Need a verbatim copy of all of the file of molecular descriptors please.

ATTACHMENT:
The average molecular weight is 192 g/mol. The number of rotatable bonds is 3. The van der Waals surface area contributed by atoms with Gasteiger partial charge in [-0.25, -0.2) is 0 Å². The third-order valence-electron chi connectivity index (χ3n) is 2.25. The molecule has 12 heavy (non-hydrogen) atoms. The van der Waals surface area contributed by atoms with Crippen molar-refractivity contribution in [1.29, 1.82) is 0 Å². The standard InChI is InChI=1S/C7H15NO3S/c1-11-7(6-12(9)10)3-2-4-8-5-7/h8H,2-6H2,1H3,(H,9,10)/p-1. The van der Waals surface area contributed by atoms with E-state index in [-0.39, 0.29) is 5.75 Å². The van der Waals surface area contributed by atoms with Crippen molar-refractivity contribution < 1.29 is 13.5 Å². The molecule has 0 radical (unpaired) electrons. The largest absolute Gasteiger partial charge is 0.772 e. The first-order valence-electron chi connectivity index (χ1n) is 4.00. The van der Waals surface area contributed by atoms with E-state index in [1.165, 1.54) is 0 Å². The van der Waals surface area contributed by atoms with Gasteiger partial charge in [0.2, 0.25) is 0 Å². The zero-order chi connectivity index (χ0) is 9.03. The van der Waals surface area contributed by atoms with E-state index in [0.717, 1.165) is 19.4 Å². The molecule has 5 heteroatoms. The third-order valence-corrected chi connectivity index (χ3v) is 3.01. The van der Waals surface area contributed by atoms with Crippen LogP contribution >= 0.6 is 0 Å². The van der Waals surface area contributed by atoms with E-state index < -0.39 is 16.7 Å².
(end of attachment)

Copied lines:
The average molecular weight is 192 g/mol. The number of rotatable bonds is 3. The van der Waals surface area contributed by atoms with Gasteiger partial charge in [-0.25, -0.2) is 0 Å². The third-order valence-electron chi connectivity index (χ3n) is 2.25. The molecule has 12 heavy (non-hydrogen) atoms. The van der Waals surface area contributed by atoms with Crippen molar-refractivity contribution in [1.29, 1.82) is 0 Å². The standard InChI is InChI=1S/C7H15NO3S/c1-11-7(6-12(9)10)3-2-4-8-5-7/h8H,2-6H2,1H3,(H,9,10)/p-1. The van der Waals surface area contributed by atoms with E-state index in [-0.39, 0.29) is 5.75 Å². The van der Waals surface area contributed by atoms with Crippen molar-refractivity contribution < 1.29 is 13.5 Å². The molecule has 0 radical (unpaired) electrons. The largest absolute Gasteiger partial charge is 0.772 e. The first-order valence-electron chi connectivity index (χ1n) is 4.00. The van der Waals surface area contributed by atoms with E-state index in [1.165, 1.54) is 0 Å². The van der Waals surface area contributed by atoms with Gasteiger partial charge in [0.2, 0.25) is 0 Å². The zero-order chi connectivity index (χ0) is 9.03. The van der Waals surface area contributed by atoms with E-state index in [0.717, 1.165) is 19.4 Å². The molecule has 5 heteroatoms. The third-order valence-corrected chi connectivity index (χ3v) is 3.01. The van der Waals surface area contributed by atoms with Crippen LogP contribution >= 0.6 is 0 Å². The van der Waals surface area contributed by atoms with E-state index < -0.39 is 16.7 Å².